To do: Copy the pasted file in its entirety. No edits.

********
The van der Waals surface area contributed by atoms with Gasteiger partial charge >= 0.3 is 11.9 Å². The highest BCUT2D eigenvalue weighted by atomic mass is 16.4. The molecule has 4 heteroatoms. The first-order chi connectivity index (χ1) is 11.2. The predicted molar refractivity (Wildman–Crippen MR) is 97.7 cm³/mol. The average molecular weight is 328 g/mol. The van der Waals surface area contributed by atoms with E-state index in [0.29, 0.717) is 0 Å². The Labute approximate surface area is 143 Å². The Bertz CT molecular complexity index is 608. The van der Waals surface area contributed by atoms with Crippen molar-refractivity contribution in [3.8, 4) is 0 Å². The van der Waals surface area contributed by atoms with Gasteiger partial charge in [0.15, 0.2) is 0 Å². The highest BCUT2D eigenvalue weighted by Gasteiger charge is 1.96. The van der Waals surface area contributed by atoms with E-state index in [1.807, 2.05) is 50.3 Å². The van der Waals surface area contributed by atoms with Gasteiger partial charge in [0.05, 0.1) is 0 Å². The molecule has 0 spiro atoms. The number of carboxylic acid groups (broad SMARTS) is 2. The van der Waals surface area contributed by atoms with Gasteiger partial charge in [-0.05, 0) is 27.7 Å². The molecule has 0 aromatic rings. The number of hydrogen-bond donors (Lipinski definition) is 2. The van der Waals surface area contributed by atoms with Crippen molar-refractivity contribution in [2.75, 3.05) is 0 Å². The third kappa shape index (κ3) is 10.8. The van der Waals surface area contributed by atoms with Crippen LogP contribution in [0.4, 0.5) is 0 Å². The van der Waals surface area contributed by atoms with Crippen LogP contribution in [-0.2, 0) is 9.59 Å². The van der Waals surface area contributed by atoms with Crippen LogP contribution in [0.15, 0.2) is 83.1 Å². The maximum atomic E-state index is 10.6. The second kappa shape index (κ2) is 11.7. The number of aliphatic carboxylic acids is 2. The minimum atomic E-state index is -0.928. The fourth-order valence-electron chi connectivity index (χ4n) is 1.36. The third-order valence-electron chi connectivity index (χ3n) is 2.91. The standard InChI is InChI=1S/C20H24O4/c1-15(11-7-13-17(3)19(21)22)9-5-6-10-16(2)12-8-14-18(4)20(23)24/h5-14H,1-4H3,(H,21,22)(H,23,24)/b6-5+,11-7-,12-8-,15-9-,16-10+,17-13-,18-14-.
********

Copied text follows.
The van der Waals surface area contributed by atoms with Gasteiger partial charge >= 0.3 is 11.9 Å². The highest BCUT2D eigenvalue weighted by atomic mass is 16.4. The molecule has 4 heteroatoms. The first-order chi connectivity index (χ1) is 11.2. The predicted molar refractivity (Wildman–Crippen MR) is 97.7 cm³/mol. The average molecular weight is 328 g/mol. The van der Waals surface area contributed by atoms with E-state index in [0.29, 0.717) is 0 Å². The Labute approximate surface area is 143 Å². The Bertz CT molecular complexity index is 608. The van der Waals surface area contributed by atoms with Crippen molar-refractivity contribution in [3.8, 4) is 0 Å². The van der Waals surface area contributed by atoms with Gasteiger partial charge in [0.15, 0.2) is 0 Å². The highest BCUT2D eigenvalue weighted by Gasteiger charge is 1.96. The van der Waals surface area contributed by atoms with E-state index in [1.807, 2.05) is 50.3 Å². The van der Waals surface area contributed by atoms with Gasteiger partial charge in [0.05, 0.1) is 0 Å². The molecule has 0 spiro atoms. The number of carboxylic acid groups (broad SMARTS) is 2. The van der Waals surface area contributed by atoms with Gasteiger partial charge in [-0.05, 0) is 27.7 Å². The molecule has 0 aromatic rings. The number of hydrogen-bond donors (Lipinski definition) is 2. The van der Waals surface area contributed by atoms with Crippen molar-refractivity contribution in [2.75, 3.05) is 0 Å². The third kappa shape index (κ3) is 10.8. The van der Waals surface area contributed by atoms with Crippen LogP contribution in [0.4, 0.5) is 0 Å². The van der Waals surface area contributed by atoms with Crippen LogP contribution in [-0.2, 0) is 9.59 Å². The van der Waals surface area contributed by atoms with Crippen LogP contribution in [0.15, 0.2) is 83.1 Å². The maximum atomic E-state index is 10.6. The second kappa shape index (κ2) is 11.7. The number of aliphatic carboxylic acids is 2. The minimum atomic E-state index is -0.928. The fourth-order valence-electron chi connectivity index (χ4n) is 1.36. The third-order valence-electron chi connectivity index (χ3n) is 2.91. The standard InChI is InChI=1S/C20H24O4/c1-15(11-7-13-17(3)19(21)22)9-5-6-10-16(2)12-8-14-18(4)20(23)24/h5-14H,1-4H3,(H,21,22)(H,23,24)/b6-5+,11-7-,12-8-,15-9-,16-10+,17-13-,18-14-.